29 October, 2020
The political landscape in the US has been a rollercoaster this year. The Black Lives Matter movement, Trump’s surreal handling of the COVID-19 crisis and various other misdemeanours have certainly given lots to talk about and be frustrated with.
That is unless you’re an employee of Coinbase. The Silicon Valley cryptocurrency exchange recently came out saying that it “won’t debate causes or political candidates internally”, nor engage publicly with issues that are “unrelated to our core mission”. CEO Brian Armstrong has said that the company has an “apolitical culture” and is “laser focused” on advancing crypto and making profits. Employees were even offered a “generous severance package” if they weren’t willing to leave their personal beliefs at the door, which 5% of them (60 employees) have taken them up on.
To argue in 2020 that businesses can exist outside of their social and political context is almost unthinkable. Organisations and the people that work for them make up society. The decisions businesses make and the points of view they adopt have a direct impact on the world around them. Armstrong’s strongly-imposed view is painfully out of line with prevailing opinion across the business world, and other CEOs have spoken out to tell him as much.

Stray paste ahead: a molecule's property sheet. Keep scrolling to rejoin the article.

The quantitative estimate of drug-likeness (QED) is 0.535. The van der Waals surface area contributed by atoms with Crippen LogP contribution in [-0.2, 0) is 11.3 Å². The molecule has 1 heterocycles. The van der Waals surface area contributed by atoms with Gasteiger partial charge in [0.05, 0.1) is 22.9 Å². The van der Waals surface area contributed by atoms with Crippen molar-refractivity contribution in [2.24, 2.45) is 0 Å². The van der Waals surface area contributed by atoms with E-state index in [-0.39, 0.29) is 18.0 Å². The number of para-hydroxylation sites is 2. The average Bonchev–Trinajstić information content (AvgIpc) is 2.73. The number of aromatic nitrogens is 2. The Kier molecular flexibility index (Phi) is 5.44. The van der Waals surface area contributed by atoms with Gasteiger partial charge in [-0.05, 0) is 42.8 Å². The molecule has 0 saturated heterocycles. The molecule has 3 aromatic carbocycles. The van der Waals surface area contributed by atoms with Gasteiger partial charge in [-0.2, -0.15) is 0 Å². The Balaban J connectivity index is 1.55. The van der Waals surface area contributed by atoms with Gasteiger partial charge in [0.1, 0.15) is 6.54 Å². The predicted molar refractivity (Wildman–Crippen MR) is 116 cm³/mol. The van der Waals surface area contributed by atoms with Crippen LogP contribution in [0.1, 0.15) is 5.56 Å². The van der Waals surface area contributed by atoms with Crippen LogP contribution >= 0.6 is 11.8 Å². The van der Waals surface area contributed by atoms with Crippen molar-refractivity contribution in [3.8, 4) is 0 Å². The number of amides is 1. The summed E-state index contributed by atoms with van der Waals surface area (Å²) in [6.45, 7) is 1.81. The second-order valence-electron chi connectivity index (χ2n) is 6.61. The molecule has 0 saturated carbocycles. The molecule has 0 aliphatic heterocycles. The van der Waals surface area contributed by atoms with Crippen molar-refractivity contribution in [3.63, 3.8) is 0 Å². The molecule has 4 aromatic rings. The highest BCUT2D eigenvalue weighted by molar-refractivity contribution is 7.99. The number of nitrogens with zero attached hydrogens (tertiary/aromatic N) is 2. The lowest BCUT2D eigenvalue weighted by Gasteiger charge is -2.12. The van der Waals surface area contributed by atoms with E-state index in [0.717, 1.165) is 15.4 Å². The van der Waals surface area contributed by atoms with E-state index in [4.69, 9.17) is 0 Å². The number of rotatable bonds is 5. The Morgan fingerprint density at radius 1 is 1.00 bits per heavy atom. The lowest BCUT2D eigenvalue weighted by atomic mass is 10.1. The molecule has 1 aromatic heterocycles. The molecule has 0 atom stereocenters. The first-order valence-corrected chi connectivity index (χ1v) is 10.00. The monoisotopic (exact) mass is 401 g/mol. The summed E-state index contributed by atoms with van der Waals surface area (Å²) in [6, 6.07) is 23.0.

When it comes to building a thriving workplace culture, Coinbase’s new policy also leaves the company stuck in the past. Great internal culture is built from the bottom up with employees able to bring their wholes selves to work, including the healthy and productive disagreement that this can inspire. Even before this new announcement, Coinbase had been struggling to build this kind of culture, with the company’s response to Black Lives Matter being a case study in what not to do. It looks like its road from crypto bros to model corporate citizen will be a long one.
By Patrick Bapty